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other on the continent. During the late 1970s, this bipolarity in Europe increased as super- power competition intensified, and was exported by Moscow to Asia as well. Thus, when Gorbachev took office in 1985, he was confr onted with tremendous economic dynamism and a multipolar security environment in Asia. Realizing the Brezhnev approach was inadequate, Gorbachev looked for a new strategy to deal with Asia. Though many foreign observers point to Gorbachev's July 1986 Vlad i vostok speech as the beginning of this new approach, it was actually foreshadowed on April 24, 1986, in a Soviet government statement on the Far East published in Pravda, which outlined Moscow's new Asian agenda. In actuality, Gorbachev's "new thinking" o n Asia is not quite as new as some would have us believe. Gorbachev has put forward two basic concepts. The first concept is an Asian ver- sion of the "European common home," an idea borrowed from Charles deGaulle. The second concept is one of mutual secur i ty where the theory of class struggle is no longer operative, having been superseded by the global perils of the nuclear era.This is borrowed from former Swedish Prime Minister Olof Palme and the Paline Commission. Gorbachev has emphasized this second con c ept at Vladivostok and elsewhere. Given these two core concepts, what we have seen since Vladivostok in 1986 has been rapid change in Soviet foreign policy toward Asia. In the past, for example, the Soviet Union denounced Japan for its security alliance w i th the United States. At Vladivostok, however, Gorbachev described Japan as a front-ranking power. Where the Association of Southeast Asian Nations (ASEAN) often was denounced as an afterthought - as a latter- day Southeast Asian Treaty Organization (SEAT O ) - Gorbachev spotlighted ASEAN at Vladivostok. In general, Gorbachev is saying that the U.S.S.R. would like to improve rela- tions across the board with all the countries in Asia. This more benign Soviet approach toward Asia reflects two additional eleme n ts of cur- rent Soviet foreign policy. First, we can see a "de-ideologization" of Soviet policy. Second, I think that the Soviets have now given a much lower priority to the Third World in general, including Soviet clients. In what ways are the Soviets im p lementing their new foreign policy approach in Asia? In many ways, I think that their rhetoric has outpaced reality to a large extent. One important factor has been a flood of arms control proposals. This began at Vladivostok and continued in the Indonesi a n Merdeka newspaper interview in 1987, which helped open the door to the INF accord in which Gorbachev adopted "the double zero option" on the SS-20 missile. Again, in the Krasnoyarsk speech of September 1988, there was a general recycling of various idea s for nuclear-free zones, curbing naval activity, and so on. Finally, Gorbachev's September 1988 United Nations speech, in addition to adopting a position of troop pullbacks in Europe, included an announcement for a 200,000-man troop reduction in Asia. How has this new strategy played out? Setting aside the question of ultimate objectives, I think what we have seen is a whole set of new attitudes and tactics. One clear result has been an unprecedented amount of diplomatic exchanges. I think it is dramatized in a num- ber of events. Virtually every ASEAN head of state has been or will be going to the U.S.S.R. Thai, Malaysian, and Indonesian leaders have all been to Moscow, and I believe that Corazon Aquino is expected there later this year. On the other side, Soviet Foreign Minister Shevardnadze visited Australia, Indonesia, and Thailand in 1987. Just recently, a principal Soviet government official, Nikolai Ryskov, visited Australia, Singapore, and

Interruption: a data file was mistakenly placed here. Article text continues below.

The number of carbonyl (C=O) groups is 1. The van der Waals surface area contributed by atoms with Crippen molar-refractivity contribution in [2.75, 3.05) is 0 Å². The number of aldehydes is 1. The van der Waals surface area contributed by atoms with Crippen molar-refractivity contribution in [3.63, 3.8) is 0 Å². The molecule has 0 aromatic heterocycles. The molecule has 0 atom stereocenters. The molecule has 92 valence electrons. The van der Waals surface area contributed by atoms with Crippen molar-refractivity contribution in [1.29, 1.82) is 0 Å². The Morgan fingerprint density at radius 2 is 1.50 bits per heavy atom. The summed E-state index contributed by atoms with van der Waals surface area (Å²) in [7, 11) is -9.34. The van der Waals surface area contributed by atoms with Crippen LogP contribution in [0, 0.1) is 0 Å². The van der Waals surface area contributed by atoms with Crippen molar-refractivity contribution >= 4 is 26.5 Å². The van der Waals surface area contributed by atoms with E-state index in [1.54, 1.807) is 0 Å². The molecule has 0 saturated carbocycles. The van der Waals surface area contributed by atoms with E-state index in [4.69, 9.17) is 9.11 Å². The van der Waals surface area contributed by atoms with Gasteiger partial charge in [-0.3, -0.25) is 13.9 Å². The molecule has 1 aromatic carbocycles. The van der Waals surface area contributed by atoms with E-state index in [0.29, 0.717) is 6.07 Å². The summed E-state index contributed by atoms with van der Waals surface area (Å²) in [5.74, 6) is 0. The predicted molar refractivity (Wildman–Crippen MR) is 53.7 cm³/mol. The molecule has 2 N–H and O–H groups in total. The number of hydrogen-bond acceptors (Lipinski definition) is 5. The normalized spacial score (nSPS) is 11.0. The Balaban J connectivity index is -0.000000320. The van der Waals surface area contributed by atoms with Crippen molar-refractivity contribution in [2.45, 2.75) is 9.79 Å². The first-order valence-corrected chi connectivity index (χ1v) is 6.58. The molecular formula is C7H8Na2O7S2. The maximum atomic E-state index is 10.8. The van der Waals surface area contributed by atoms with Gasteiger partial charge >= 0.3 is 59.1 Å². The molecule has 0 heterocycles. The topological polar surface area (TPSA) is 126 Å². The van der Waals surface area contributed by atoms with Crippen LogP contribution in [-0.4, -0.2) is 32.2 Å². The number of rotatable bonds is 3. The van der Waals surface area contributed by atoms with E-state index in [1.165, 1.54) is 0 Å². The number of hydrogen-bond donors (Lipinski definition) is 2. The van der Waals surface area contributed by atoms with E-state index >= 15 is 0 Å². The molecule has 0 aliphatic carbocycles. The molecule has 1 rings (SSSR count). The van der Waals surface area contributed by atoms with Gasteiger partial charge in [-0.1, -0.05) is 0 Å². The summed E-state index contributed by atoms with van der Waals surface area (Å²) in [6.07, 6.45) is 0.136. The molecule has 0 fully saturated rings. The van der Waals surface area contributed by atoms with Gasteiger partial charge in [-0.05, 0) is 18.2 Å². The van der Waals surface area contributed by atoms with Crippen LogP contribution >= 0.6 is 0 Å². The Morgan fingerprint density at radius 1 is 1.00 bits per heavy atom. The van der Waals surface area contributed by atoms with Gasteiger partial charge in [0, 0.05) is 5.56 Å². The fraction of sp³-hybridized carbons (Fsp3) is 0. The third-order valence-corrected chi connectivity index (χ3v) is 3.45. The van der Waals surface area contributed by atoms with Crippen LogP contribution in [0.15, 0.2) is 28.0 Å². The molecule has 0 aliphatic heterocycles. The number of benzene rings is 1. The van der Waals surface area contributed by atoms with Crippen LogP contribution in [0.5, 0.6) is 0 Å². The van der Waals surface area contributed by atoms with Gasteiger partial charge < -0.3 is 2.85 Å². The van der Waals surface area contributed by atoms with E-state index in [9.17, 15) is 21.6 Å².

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Thailand. All of this clearly underscores the new importance the Soviets have accorded the region. And this has provided a modicum of success in altering Moscow's image there. In analyzing Soviet foreign policy in Asia, we should break the region into thr e e areas. The first is Southeast Asia, including ASEAN and the Indochinese states. The second is Northeast Asia, including Japan and Korea. Finally, the centerpiece of Soviet Asian policy has been, and continues to be, China. Even in the Vladivostok speech , which was full of rhetoric, perhaps one of the most important aspects was the number of positive references Gorbachev made to Chinese reforms. Gorbachev even came up with a territorial conces- sion which is rare indeed in Soviet diplomacy. The new detent e we now see between China and the Soviet Union is the result of a symmetry of interest. That is, both Beijing and Mos- cow have a very clear interest in reducing tension and creating a peaceful international en- vironment because both of them have the sam e priorities: modernizing their economies. This urgent need to modernize their economies really is what is driving Soviet foreign policy in general, and policy toward Asia in particular. One of the clear objectives in Vladivostok and all of the other Sovie t public statements has been an attempt to integrate the Soviet Union into the Pacific Rim and plug into the economic grid of the Pacific Basin. The Soviets to date have had very little trade with Asia. It has amounted to less than 10-12 percent of their t o tal, and most of that is with their socialist clients. Now, after clearly dis- covering that Asia works, they want to become part of it. I think this is a positive step. One surprising result of this effort to improve trade ties in Asia has been the Sovie t policy toward South Korea. Back in 1987 it would have seemed very unlikely that Moscow would today be so close to normalizing full diplomatic relations with Seoul. What really ac- celerated this process was the 1988 Olympics, which led to a normalization of relations be- tween Hungary and South Korea. Significantly, this was a severe diplomatic blow to North Korea because the North Korean ambassador to Budapest was a son of Kim II-Sung. Since that time, we have seen the establishment of consular offices i n Moscow and Seoul. In addi- tion, Soviet trade with South Korea has more than doubled over the last year or so, with the potential for further gains should the Soviets start to import high-quality, inexpensive con- sumer goods. While there have been some c oncrete changes in Soviet policy, there remains a large de- gree of ambiguity, particularly in the area of arms control proposals and regional conflicts. For example, the Soviets remain ambiguous on the subject of conflict in Korea, Cambodia, and Afghanis t an. Thus, on the one hand, Moscow has been enormously forthcoming and very positive toward Seoul, while at the same time maintaining a strategic relationship with Pyongyang. In fact, in 1984-1985, the Soviets enhanced their relationship with 'North Korea, presumably by exchanging overflight rights for MiG-29 fighters. In Afghanistan, on the one hand we saw a Soviet withdrawal, yet the Soviets continue to pour military equipment into Afghanistan for the Najibullah regime. Similarly, in Cambodia, Moscow appe a rs to have played a role in convincing Hanoi to withdraw, yet the Soviets continue to provide enor- mous amounts of military aid to the Hanoi-backed Hun Sen regime. While there is this ambiguity, I think in many respects U.S. and Soviet interests may not be that far apart on many issues, particularly, the Korean Peninsula. For example, both sides see a benefit to getting North Korea to place nuclear plants under International